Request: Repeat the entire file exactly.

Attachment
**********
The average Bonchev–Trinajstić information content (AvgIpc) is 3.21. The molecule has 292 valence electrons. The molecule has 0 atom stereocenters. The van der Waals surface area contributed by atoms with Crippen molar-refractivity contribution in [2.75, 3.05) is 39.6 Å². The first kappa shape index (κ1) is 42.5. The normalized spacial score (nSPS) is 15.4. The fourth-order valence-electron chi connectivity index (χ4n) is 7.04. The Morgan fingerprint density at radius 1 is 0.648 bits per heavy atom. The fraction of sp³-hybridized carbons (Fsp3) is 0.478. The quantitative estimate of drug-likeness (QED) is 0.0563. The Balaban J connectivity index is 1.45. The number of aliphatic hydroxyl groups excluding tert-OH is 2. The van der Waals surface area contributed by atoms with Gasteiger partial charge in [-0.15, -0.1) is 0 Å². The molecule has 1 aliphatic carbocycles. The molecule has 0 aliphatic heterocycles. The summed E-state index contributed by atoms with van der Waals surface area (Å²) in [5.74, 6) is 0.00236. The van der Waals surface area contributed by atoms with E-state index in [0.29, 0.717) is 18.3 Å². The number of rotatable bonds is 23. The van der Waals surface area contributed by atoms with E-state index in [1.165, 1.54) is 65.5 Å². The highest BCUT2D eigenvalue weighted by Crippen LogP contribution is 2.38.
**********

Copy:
The average Bonchev–Trinajstić information content (AvgIpc) is 3.21. The molecule has 292 valence electrons. The molecule has 0 atom stereocenters. The van der Waals surface area contributed by atoms with Crippen molar-refractivity contribution in [2.75, 3.05) is 39.6 Å². The first kappa shape index (κ1) is 42.5. The normalized spacial score (nSPS) is 15.4. The fourth-order valence-electron chi connectivity index (χ4n) is 7.04. The Morgan fingerprint density at radius 1 is 0.648 bits per heavy atom. The fraction of sp³-hybridized carbons (Fsp3) is 0.478. The quantitative estimate of drug-likeness (QED) is 0.0563. The Balaban J connectivity index is 1.45. The number of aliphatic hydroxyl groups excluding tert-OH is 2. The van der Waals surface area contributed by atoms with Gasteiger partial charge in [-0.15, -0.1) is 0 Å². The molecule has 1 aliphatic carbocycles. The molecule has 0 aliphatic heterocycles. The summed E-state index contributed by atoms with van der Waals surface area (Å²) in [5.74, 6) is 0.00236. The van der Waals surface area contributed by atoms with E-state index in [0.29, 0.717) is 18.3 Å². The number of rotatable bonds is 23. The van der Waals surface area contributed by atoms with E-state index in [1.165, 1.54) is 65.5 Å². The highest BCUT2D eigenvalue weighted by Crippen LogP contribution is 2.38.